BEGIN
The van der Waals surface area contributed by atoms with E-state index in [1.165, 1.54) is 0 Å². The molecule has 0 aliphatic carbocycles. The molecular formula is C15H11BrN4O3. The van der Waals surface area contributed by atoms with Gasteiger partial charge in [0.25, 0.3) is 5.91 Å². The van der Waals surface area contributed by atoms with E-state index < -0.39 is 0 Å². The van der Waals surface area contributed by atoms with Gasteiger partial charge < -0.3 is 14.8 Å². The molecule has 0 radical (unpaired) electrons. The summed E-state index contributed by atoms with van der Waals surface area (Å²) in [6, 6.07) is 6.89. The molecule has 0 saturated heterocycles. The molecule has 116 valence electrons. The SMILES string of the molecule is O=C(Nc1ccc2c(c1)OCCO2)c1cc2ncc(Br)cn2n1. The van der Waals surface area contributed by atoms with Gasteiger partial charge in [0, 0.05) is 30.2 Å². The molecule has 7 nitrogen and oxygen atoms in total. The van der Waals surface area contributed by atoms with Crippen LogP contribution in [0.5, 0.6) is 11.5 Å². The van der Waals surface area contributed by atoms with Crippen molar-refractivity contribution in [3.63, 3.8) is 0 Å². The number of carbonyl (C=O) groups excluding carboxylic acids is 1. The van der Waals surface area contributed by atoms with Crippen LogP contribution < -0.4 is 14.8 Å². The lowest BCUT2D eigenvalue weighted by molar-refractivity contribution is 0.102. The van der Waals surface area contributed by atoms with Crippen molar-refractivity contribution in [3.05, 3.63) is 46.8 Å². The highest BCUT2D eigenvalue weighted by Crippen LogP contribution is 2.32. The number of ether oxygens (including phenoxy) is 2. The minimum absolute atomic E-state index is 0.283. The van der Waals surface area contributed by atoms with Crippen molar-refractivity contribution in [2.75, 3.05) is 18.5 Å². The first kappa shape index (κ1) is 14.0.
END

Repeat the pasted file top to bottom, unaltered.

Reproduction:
The van der Waals surface area contributed by atoms with E-state index in [1.165, 1.54) is 0 Å². The molecule has 0 aliphatic carbocycles. The molecular formula is C15H11BrN4O3. The van der Waals surface area contributed by atoms with Gasteiger partial charge in [0.25, 0.3) is 5.91 Å². The van der Waals surface area contributed by atoms with E-state index < -0.39 is 0 Å². The van der Waals surface area contributed by atoms with Gasteiger partial charge < -0.3 is 14.8 Å². The molecule has 0 radical (unpaired) electrons. The summed E-state index contributed by atoms with van der Waals surface area (Å²) in [6, 6.07) is 6.89. The molecule has 0 saturated heterocycles. The molecule has 116 valence electrons. The SMILES string of the molecule is O=C(Nc1ccc2c(c1)OCCO2)c1cc2ncc(Br)cn2n1. The van der Waals surface area contributed by atoms with Gasteiger partial charge in [0, 0.05) is 30.2 Å². The molecule has 7 nitrogen and oxygen atoms in total. The van der Waals surface area contributed by atoms with Crippen LogP contribution in [0.5, 0.6) is 11.5 Å². The van der Waals surface area contributed by atoms with Crippen molar-refractivity contribution in [3.63, 3.8) is 0 Å². The number of carbonyl (C=O) groups excluding carboxylic acids is 1. The van der Waals surface area contributed by atoms with Crippen LogP contribution < -0.4 is 14.8 Å². The lowest BCUT2D eigenvalue weighted by molar-refractivity contribution is 0.102. The van der Waals surface area contributed by atoms with Crippen molar-refractivity contribution in [3.05, 3.63) is 46.8 Å². The highest BCUT2D eigenvalue weighted by Crippen LogP contribution is 2.32. The number of ether oxygens (including phenoxy) is 2. The minimum absolute atomic E-state index is 0.283. The van der Waals surface area contributed by atoms with Crippen molar-refractivity contribution in [2.75, 3.05) is 18.5 Å². The first kappa shape index (κ1) is 14.0.